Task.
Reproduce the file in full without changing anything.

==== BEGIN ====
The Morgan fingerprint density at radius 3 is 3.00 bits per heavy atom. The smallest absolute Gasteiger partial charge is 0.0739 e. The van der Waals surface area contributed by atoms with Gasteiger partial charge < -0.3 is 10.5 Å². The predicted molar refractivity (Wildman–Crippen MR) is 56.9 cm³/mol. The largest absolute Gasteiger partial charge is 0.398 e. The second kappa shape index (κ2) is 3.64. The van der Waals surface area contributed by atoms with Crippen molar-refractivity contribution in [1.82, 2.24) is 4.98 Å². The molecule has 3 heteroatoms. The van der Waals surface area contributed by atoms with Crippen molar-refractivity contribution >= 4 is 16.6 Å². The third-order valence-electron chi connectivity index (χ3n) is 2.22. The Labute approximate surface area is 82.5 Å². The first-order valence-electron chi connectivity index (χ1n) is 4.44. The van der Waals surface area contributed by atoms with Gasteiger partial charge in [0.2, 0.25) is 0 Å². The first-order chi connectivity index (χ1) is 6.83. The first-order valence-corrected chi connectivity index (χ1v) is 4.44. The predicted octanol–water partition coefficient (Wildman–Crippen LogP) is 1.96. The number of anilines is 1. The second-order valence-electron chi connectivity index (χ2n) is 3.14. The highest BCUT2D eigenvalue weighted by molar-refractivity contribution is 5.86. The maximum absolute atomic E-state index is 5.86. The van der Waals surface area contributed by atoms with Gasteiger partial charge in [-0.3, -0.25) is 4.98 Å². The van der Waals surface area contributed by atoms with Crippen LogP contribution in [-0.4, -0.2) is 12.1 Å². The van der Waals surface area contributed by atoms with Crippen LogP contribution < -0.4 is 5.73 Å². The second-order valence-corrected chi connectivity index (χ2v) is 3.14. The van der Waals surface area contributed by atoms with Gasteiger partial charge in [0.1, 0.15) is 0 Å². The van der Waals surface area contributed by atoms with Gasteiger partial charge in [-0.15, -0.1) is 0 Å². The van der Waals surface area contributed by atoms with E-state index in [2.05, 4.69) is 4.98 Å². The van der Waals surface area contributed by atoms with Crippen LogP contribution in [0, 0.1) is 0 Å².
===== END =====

The Morgan fingerprint density at radius 3 is 3.00 bits per heavy atom. The smallest absolute Gasteiger partial charge is 0.0739 e. The van der Waals surface area contributed by atoms with Gasteiger partial charge < -0.3 is 10.5 Å². The predicted molar refractivity (Wildman–Crippen MR) is 56.9 cm³/mol. The largest absolute Gasteiger partial charge is 0.398 e. The second kappa shape index (κ2) is 3.64. The van der Waals surface area contributed by atoms with Crippen molar-refractivity contribution in [1.82, 2.24) is 4.98 Å². The molecule has 3 heteroatoms. The van der Waals surface area contributed by atoms with Crippen molar-refractivity contribution >= 4 is 16.6 Å². The third-order valence-electron chi connectivity index (χ3n) is 2.22. The Labute approximate surface area is 82.5 Å². The first-order valence-electron chi connectivity index (χ1n) is 4.44. The van der Waals surface area contributed by atoms with Gasteiger partial charge in [0.2, 0.25) is 0 Å². The first-order chi connectivity index (χ1) is 6.83. The first-order valence-corrected chi connectivity index (χ1v) is 4.44. The predicted octanol–water partition coefficient (Wildman–Crippen LogP) is 1.96. The number of anilines is 1. The second-order valence-electron chi connectivity index (χ2n) is 3.14. The highest BCUT2D eigenvalue weighted by molar-refractivity contribution is 5.86. The maximum absolute atomic E-state index is 5.86. The van der Waals surface area contributed by atoms with Gasteiger partial charge in [-0.3, -0.25) is 4.98 Å². The van der Waals surface area contributed by atoms with Crippen LogP contribution in [-0.4, -0.2) is 12.1 Å². The van der Waals surface area contributed by atoms with Crippen LogP contribution < -0.4 is 5.73 Å². The second-order valence-corrected chi connectivity index (χ2v) is 3.14. The van der Waals surface area contributed by atoms with Gasteiger partial charge in [0.1, 0.15) is 0 Å². The van der Waals surface area contributed by atoms with Gasteiger partial charge in [-0.15, -0.1) is 0 Å². The van der Waals surface area contributed by atoms with E-state index in [2.05, 4.69) is 4.98 Å². The van der Waals surface area contributed by atoms with Crippen LogP contribution in [0, 0.1) is 0 Å².